Life in a Third World Island - (UG)

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There is a lesson to be learned regarding the massive deportation of illegal Filipino immigrants from Malaysia. And it concerns the whole country1. We can't say anything much about the deportation per se because, apart from the reported maltreatments that the deportees are receiving, the Malaysian government is only implementing and following its laws. Something our country, as a whole, has to learn.

Many cause-oriented groups have voiced their reactions, regarding the Malaysians' treatment of the illegal immigrants and as of this writing, I heard that a women's group is going to stage a picket at Plazoleta Gay, probably to show their reactions against alleged sexual abuses of Filipinas by Malaysian cops. Many of us like that. Hurt us, and we stage a rally. Hurt us, and we torch a flag. Hurt us, and we take to the mountains.

I wonder then. What if all these reports were false, that we were mistaken in thinking that the Malaysian people would ill-treat Filipinos, even those who encroached illegally upon their motherland? What will we put on our placards then? What will we scream as we march along our dirty streets? What will we write on our papers and columns? Nothing. There would only be (if we were wise enough to realize our errors) guilt and humiliation. And our globally-renowned democratic voice will be silent as we wait for each deported Filipino to arrive on our shores, our heads bowed and our hands wrung together as we greet each other in mute welcome.

We were abused, yes, but that doesn't erase the fact that we were wrong. Around 80,000 sins and mistakes.

We have to start learning the value of our laws and the equally important value of following and implementing them. Maybe then, we would earn the respect of other nations. We always thought ourselves as the downtrodden, as the world's stereotyped babysitters, helpers, and, worse, prostitutes. There has to be a reason why we are treated as such.

They abuse us because even in our own country, Filipinos similarly abuse ourselves. There are even those who would boast to foreigners that they could weasel their way around the law, as if the Philippines was an easy woman whom one could bed by a few light touches on the hips. Believing this, some visitors to the country have even helped themselves to someone they heard was an all too willing female. The Philippines, too, has illegal immigrants, and our country has yet to show the discipline, similar to that of Malaysia, in handling such cases.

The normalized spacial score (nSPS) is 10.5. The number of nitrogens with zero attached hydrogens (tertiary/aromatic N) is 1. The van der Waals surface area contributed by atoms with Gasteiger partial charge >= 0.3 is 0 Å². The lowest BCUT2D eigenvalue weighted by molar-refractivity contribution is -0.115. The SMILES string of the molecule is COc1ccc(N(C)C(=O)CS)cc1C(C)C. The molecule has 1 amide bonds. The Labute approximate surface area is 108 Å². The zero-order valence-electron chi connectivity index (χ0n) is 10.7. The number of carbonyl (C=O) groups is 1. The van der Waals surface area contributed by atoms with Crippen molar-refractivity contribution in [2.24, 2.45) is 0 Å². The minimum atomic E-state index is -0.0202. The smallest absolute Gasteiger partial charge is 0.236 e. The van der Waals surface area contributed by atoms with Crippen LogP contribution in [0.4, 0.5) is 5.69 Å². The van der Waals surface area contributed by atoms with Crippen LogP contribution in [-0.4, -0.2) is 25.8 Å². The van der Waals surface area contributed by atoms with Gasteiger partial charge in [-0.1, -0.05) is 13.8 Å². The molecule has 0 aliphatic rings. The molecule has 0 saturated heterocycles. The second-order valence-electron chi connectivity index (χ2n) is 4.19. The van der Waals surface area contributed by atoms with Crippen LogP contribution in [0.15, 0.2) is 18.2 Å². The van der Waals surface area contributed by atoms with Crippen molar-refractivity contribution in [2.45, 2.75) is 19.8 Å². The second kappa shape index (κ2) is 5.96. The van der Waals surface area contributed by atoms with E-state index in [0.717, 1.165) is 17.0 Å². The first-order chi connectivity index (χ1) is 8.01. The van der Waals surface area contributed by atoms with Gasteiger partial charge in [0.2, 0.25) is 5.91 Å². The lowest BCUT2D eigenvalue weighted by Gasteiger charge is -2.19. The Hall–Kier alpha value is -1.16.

The Filipino illegal immigrants built thatched houses in Malaysia. Some “enterprising” Koreans have put up illegal schools around the country. They ship trespassers back to their place of origin. We kidnap foreigners. They beat offenders with a cane because that is their law. Us, we park SUVs on sidewalks because we don't respect ours.

A lawmaker said mendicancy brought about crime. Some would arguably say that poverty is the real cause. Nevertheless, should we wait before the country is less poor before we start following and implementing our own laws? Yes, the deportees were abused; but it wasn't entirely all the Malaysians' fault.

Related links

H2G2 entries about the Philippines

Modes of Public Transport in Manila, Philippines

The Tasaday Tribe Hoax

H2G2 links about Malaysia

Kuala Lumpur, Malaysia

Related BBCi links:

News story from 2002: Philippines probes migrants' plight

1The author is from the Philippines

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